“We generally avoid turnarounds, but what I think is interesting in this case is that prior to the rights offering, when the company first announced that they were putting themselves up for a strategic review, there was a bidding process whereby two of the world’s best software investors essentially fought for the right to invest in this company.”
To get more insight into Matt Sweeney’s investment philosophy and details on more of his top picks, read the entire interview in the Wall Street Transcript.
McGavock Dunbar is a Principal and the Equity Analyst at Vulcan Value Partners. Mr. Dunbar joined Vulcan Value Partners in 2010. Vulcan Value Partners was founded by C.T. Fitzpatrick in 2007 after he left Southeastern Asset Management in Memphis, where he served as a Portfolio Manager for 17 years. “We opened to outside investors in 2010, and that’s when I joined the firm. Today we manage over $14 billion across five strategies, with most of the capital in the Large Cap and the Small Cap strategy.”
In this exclusive interview with the Wall Street Transcript, McGavock Dunbar details his firm’s investing philosophy. “We have just one guiding strategy, and that is to identify really high-quality businesses that have inherently stable values, and then wait for an opportunity to buy them at a discount to intrinsic value. We are value investors, but we don’t look for cheap stocks. Instead, we spend our time looking for good businesses with inherently stable values and follow them very closely. Then we wait for the market to give us the opportunity.”
The porfolio positions itself based on these relative value situations. “We are constantly trying to minimize the weighted average price-to-value ratio of the portfolio. We are often trimming names with higher price to values and redeploying that capital into companies with lower price to values, all while maintaining a very high-quality bar.”
A few examples show the philosophy in action. “So let’s use Boeing (NYSE: BA) as an example. As one of the best performers in the S&P, we sold that position when we thought it reached our estimate of intrinsic value, and we’ve been allocating that capital to more discounted names with a greater margin of safety. Some examples of those are in U.S. drug distribution industry, including McKesson (NYSE:MCK), AmerisourceBergen (NYSE:ABC) and Cardinal Health (NYSE:CAH). The stock prices for these companies have not performed well. However, we think they are very good companies and competitively entrenched with stable intrinsic values.”
To see more of the portfolio’s top picks, read the entire interview at the Wall Street Transcript.
Michael Testorf, is the Managing Director and Portfolio Manager of ClearBridge Investments. Mr. Testorf is a portfolio manager on the Global Growth Equity investment team and co-manages numerous global and international growth strategies. He joined ClearBridge Investments in 2015 and has 30 years of investment industry experience. Prior to joining ClearBridge, Mr. Testorf served as a senior portfolio manager and Senior Partner at R Squared Capital Management. For many years, he worked at Artio Global Management — formerly Julius Baer — where he was most recently a senior portfolio manager for international equities.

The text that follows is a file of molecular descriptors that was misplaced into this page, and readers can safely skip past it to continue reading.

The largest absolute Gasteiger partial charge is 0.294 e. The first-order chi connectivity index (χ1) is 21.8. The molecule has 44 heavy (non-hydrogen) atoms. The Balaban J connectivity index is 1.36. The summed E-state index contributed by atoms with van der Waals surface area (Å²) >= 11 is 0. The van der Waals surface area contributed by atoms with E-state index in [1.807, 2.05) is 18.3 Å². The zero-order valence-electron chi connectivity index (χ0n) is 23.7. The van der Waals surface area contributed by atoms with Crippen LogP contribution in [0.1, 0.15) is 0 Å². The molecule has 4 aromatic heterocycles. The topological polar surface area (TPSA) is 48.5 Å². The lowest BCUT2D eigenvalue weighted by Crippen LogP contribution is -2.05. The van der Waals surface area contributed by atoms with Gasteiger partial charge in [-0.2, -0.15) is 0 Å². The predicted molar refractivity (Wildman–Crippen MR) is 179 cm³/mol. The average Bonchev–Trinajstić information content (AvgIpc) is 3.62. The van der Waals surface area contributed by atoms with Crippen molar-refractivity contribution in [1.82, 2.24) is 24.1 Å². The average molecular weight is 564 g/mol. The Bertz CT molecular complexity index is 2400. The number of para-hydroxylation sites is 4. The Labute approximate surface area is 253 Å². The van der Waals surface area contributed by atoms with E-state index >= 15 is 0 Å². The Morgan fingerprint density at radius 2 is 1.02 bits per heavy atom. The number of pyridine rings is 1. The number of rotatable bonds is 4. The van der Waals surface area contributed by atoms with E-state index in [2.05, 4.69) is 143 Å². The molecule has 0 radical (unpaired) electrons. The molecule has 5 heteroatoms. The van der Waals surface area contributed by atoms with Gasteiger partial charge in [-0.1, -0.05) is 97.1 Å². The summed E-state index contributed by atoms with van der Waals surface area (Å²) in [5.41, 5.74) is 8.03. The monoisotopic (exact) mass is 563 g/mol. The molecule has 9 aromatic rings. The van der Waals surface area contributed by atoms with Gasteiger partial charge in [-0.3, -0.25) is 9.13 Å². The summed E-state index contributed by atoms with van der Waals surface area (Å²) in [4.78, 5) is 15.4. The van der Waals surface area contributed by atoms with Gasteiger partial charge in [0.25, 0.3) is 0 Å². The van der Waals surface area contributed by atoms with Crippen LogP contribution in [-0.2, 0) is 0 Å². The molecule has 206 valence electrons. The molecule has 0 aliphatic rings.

His funds follow a distinct philosophy. “…We focus on high-quality companies that trade at a discount to their intrinsic value. You can even call it a valuation approach to growth. We take a deep dive into the fundamentals of a company and the sector in order to determine the upside. The degree of conviction and liquidity determines the position size within a portfolio, and we have a fairly concentrated portfolio, between 50 and 70 names. We are targeting good risk-adjusted returns. The turnover normally averages between 30% and 40% per year.”
The trades are unique and based on strong quantitative values. “We are differentiated from other growth funds in two primary ways. One is how we define growth in three different categories that are normally mirroring the life cycle of a company. At the beginning is our emerging growth bucket. These are innovative and disruptive companies that have new business models and normally a very large addressable market. These companies grow very fast, but earnings are normally low because they put every single cent into the upcoming growth.
The second one, our largest and the one that brings the most performance to our overall portfolio, is the secular growth bucket. We consider these companies to have a superior business model, sustainable long-term growth opportunities and the ability to compound above-market returns year by year. Normally, this category gives us a good stability of returns in the portfolio.
Last is our structural growth bucket.”
Temenos, particularly here in the U.S., has just started to land its first big wins, and the pipeline is very, very promising…The company could ultimately go down two avenues: pursue strong growth opportunities, particularly in the U.S., or being open to be acquired by large software companies like Oracle (NYSE: ORCL) or SAP (NYSE: SAP). The current market capitalization of the company is palatable at $8 billion.”
To see more top picks from Micheal Testorf from ClearBridge and his investing rationale, read the entire interview at the Wall Street Transcript.
Omotayo Okusanya is a Managing Director in the equity research department at Jefferies & Company, Inc., and Senior Analyst responsible for coverage of real estate investment trusts — REITs. Prior to Jefferies, Mr. Okusanya was employed at UBS Securities LLC for seven years and was the lead analyst responsible for coverage of health care, biotech, self-storage and data center REITs. His research has been recognized in annual analyst rankings published by The Wall Street Journal in 2008 as well as Forbes magazine in 2009 and 2010.